… and for some MORE of the news you can use can be found over here at Finviz).
From some of the news to some VIEWS you might be able to use. Global Wall St SAYS:
UBSs Paul Donovan on FRC,
… The US has embraced recycling. As retail depositors have taken money from small banks to put into larger banks, larger banks are now taking money to deposit in smaller banks (or one bank in particular). This may stabilize the system in the near term, but in the longer term, some thought needs to be given to managing reputation risk in the social media age. For the economy, whether banks accelerate credit tightening is the key focus…
AND from a rather large French bank, an update of sorts,
USD rates: Fed funds terminal rate remains uncertain
Uncertainty in the near term: Although February’s NFP showed some cooling in wage growth and a slowdown in hours worked, the labor market remains tight with payrolls up by 311k, job openings still red-hot and unit labor costs revised higher. Moreover, core services ex-shelter remains hot in CPI and PCE indicators, while goods disinflation has slowed. Global inflation prints have also beaten estimates recently, and a reopening in China will likely spur growth, particularly in commodities. As such, we still expect the policy rate (UB) to reach 5.75% in July, with 2y and 10y UST yields respectively reaching 5.25% and 4.3% by Q2 2023.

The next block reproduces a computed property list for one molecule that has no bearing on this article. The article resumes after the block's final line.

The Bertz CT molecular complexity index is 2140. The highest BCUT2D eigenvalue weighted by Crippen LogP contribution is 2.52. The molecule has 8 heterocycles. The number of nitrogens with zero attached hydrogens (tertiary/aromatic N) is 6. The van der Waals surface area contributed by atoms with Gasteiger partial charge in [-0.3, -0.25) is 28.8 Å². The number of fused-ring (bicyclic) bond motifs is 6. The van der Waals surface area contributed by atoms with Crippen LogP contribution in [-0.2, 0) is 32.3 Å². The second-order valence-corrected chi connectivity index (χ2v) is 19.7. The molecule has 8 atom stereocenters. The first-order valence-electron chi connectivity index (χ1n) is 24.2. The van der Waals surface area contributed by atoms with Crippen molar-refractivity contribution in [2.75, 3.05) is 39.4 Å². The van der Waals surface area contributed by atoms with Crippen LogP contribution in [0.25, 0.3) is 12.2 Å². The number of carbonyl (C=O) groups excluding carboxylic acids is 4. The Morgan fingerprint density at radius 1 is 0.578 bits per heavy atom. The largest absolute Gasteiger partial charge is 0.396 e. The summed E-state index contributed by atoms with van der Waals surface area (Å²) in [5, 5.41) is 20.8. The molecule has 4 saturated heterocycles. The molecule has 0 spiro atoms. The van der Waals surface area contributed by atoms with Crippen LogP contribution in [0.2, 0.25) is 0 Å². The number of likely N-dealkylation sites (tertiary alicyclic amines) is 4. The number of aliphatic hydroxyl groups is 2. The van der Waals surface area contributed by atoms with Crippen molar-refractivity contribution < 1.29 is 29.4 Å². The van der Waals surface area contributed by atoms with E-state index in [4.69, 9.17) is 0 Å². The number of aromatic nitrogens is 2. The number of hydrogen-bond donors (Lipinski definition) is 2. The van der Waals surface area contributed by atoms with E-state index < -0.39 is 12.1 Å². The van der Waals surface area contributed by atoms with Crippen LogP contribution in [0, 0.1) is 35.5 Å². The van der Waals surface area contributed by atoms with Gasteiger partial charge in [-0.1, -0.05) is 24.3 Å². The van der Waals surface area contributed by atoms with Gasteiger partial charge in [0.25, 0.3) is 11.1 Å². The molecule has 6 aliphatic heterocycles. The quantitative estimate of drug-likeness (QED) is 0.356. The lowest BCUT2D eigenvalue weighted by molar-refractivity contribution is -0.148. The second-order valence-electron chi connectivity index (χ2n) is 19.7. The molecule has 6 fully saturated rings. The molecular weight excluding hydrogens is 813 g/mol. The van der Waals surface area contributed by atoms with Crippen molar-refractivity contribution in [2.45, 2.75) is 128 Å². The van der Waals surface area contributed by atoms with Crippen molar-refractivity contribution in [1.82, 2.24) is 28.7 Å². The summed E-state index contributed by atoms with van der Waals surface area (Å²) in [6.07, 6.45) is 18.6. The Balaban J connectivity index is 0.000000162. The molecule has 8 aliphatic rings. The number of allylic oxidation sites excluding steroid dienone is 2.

However, the ongoing fallout at regional banks due to rapid deposit outflows have raised the prospects that the Fed could pause rate hikes as early as the next meeting. Given recession risks have increased as markets question whether this is a systemic issue across banks or not, the Fed could cut rates earlier than expected and steepen the US yield curve. Nevertheless, we believe the Fed’s Bank Term Funding Program will avert the need to alter the course of monetary policy (see US Banks: The macro and market implications of the SVB failure, dated 12 March 2023).
Once terminal fed funds is reached, let the rally begin: Given our forecast going into H2 2023, we see the 2s10s UST curve bull steepening back to 0bp by Q1 2024 (see Global Outlook Q2 2023: Unfinished business, dated 7 March). The Fed is likely to begin rate cuts in March 2024 and ultimately bring the policy rate back down to 4%.
In our view, the Fed will avoid simultaneously adding and removing accommodation by ending QT in Q1 2024. However, sticky RRP usage could bring this forward, or QT may extend through 2024 with policy still restrictive.